- No artifacts at shell edges. When defining uvs, the edges between
uv shells frequently leads to artifacts. Not so with Ptex.
- Each face can have a different resolution, so it's quite easy to
add extra detail to a specific area of your model. More difficult to
set this up with UVs.
The Ptex Format
- Some things are just easier to paint in 2d. Say you have a
rectangular cloth, it makes sense to apply a weave texture to your
flattened 2d uvs as opposed to trying to paint this onto the final 3d
representation of your object. Some software has ways of getting past
this limitation, like flattening your 3d geometry so you can still
paint in 2d onto Ptex.
- No photoshop support. Photoshop is the most common tool for
painting textures in the industry, but it does not allow you to paint
on Ptex files. As 3d paint programs like Mudbox, Mari, etc become more
feature complete, the need to use Photoshop to paint will probably
- Changing the geometry of the model (like adding or deleting faces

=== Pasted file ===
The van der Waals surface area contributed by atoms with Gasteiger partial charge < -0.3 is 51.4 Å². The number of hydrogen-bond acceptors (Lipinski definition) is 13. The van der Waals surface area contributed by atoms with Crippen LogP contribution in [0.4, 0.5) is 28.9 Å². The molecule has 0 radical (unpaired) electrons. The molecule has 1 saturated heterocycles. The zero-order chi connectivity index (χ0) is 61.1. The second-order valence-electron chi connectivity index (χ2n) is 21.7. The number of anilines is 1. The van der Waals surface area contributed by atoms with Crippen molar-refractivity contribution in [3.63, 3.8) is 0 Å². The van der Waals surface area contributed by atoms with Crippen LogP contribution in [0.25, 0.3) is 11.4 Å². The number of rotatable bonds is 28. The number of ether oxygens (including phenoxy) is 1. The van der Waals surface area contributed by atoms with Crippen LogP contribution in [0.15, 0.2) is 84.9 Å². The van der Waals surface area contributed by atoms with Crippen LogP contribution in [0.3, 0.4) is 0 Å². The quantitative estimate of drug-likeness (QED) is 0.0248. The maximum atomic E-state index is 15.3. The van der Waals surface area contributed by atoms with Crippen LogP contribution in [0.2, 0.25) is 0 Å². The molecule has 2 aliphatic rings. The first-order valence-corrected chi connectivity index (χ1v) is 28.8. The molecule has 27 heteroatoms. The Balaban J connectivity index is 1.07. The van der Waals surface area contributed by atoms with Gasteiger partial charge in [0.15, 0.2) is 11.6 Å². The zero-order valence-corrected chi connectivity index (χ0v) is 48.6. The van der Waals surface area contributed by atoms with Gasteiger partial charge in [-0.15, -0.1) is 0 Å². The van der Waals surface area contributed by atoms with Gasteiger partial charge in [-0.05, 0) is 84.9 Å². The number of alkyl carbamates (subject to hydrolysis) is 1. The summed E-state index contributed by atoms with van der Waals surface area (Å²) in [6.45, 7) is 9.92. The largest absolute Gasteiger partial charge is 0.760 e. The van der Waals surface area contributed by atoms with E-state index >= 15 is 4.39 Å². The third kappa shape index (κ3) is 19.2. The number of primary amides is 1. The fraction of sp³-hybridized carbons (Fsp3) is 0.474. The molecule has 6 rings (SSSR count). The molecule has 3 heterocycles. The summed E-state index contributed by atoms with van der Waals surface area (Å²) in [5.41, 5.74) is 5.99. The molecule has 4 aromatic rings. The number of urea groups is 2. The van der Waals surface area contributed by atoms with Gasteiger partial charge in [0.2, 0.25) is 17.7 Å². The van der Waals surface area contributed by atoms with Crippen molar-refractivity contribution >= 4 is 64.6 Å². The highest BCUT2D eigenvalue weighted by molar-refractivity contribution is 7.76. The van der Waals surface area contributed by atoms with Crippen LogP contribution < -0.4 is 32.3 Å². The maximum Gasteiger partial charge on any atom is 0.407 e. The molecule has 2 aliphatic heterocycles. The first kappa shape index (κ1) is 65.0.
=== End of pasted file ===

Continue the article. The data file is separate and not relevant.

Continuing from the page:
or edges) requires you to bake the Ptex
file from the old geometry to your new geometry with possible quality
loss. This is a solvable problem, Mudbox for example has the ability to
transfer ptex from one model to another. But it is an extra step you
have to worry about.
- Ptex files are generally associated with their corresponding
object by name, so Hand01.ptx is assigned to the 3d object in your
scene called Hand01. So if you rename your model, you also need to
rename its corresponding Ptex file.
- Again, since ptex are associated to their object by object name,
if you have 200 objects that need an identical color map, its easier to
do that using uvs than to create and maintain 200 identical ptex files
that are named for each object.
So a Ptex file is a list of faces, and all the pixels (also
called texels, for texture pixels) on that face. For example, here's a
rock texture painted onto a
This is what that texture map may look like applied to uvs in 2d...
And this is similar to what would be contained in a Ptex file...
As a 2d map, this is unreadable. But the 3d software reads the Ptex